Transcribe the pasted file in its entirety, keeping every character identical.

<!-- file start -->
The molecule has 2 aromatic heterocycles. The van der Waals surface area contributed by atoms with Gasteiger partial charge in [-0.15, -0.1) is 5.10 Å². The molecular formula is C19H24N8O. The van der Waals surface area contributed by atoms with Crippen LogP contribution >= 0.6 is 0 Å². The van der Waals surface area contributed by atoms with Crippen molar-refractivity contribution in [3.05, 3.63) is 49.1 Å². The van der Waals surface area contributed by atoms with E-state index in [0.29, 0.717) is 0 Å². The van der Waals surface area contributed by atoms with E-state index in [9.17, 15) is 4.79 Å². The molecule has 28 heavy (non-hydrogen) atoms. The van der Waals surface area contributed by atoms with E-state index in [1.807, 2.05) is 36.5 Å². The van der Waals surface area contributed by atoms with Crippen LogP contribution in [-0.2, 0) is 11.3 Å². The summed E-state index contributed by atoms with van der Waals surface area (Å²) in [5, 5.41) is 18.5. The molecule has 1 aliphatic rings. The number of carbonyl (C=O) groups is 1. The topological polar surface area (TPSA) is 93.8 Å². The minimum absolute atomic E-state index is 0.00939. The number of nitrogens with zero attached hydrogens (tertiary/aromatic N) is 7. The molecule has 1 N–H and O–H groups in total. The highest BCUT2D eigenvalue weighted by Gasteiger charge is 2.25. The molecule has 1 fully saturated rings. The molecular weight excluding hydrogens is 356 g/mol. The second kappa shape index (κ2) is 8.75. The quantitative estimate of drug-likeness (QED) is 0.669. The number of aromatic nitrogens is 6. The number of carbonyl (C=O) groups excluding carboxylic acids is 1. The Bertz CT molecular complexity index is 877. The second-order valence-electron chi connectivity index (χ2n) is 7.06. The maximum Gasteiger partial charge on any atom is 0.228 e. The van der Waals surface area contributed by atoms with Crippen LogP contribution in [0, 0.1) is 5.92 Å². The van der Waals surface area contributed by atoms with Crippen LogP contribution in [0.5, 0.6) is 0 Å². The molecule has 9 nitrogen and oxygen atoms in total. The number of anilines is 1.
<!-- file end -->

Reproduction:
The molecule has 2 aromatic heterocycles. The van der Waals surface area contributed by atoms with Gasteiger partial charge in [-0.15, -0.1) is 5.10 Å². The molecular formula is C19H24N8O. The van der Waals surface area contributed by atoms with Crippen LogP contribution >= 0.6 is 0 Å². The van der Waals surface area contributed by atoms with Crippen molar-refractivity contribution in [3.05, 3.63) is 49.1 Å². The van der Waals surface area contributed by atoms with E-state index in [0.29, 0.717) is 0 Å². The van der Waals surface area contributed by atoms with E-state index in [9.17, 15) is 4.79 Å². The molecule has 28 heavy (non-hydrogen) atoms. The van der Waals surface area contributed by atoms with E-state index in [1.807, 2.05) is 36.5 Å². The van der Waals surface area contributed by atoms with Crippen LogP contribution in [-0.2, 0) is 11.3 Å². The summed E-state index contributed by atoms with van der Waals surface area (Å²) in [5, 5.41) is 18.5. The molecule has 1 aliphatic rings. The number of carbonyl (C=O) groups is 1. The topological polar surface area (TPSA) is 93.8 Å². The minimum absolute atomic E-state index is 0.00939. The number of nitrogens with zero attached hydrogens (tertiary/aromatic N) is 7. The molecule has 1 N–H and O–H groups in total. The highest BCUT2D eigenvalue weighted by Gasteiger charge is 2.25. The molecule has 1 fully saturated rings. The molecular weight excluding hydrogens is 356 g/mol. The second kappa shape index (κ2) is 8.75. The quantitative estimate of drug-likeness (QED) is 0.669. The number of aromatic nitrogens is 6. The number of carbonyl (C=O) groups excluding carboxylic acids is 1. The Bertz CT molecular complexity index is 877. The second-order valence-electron chi connectivity index (χ2n) is 7.06. The maximum Gasteiger partial charge on any atom is 0.228 e. The van der Waals surface area contributed by atoms with Crippen LogP contribution in [0, 0.1) is 5.92 Å². The van der Waals surface area contributed by atoms with Crippen LogP contribution in [0.5, 0.6) is 0 Å². The molecule has 9 nitrogen and oxygen atoms in total. The number of anilines is 1.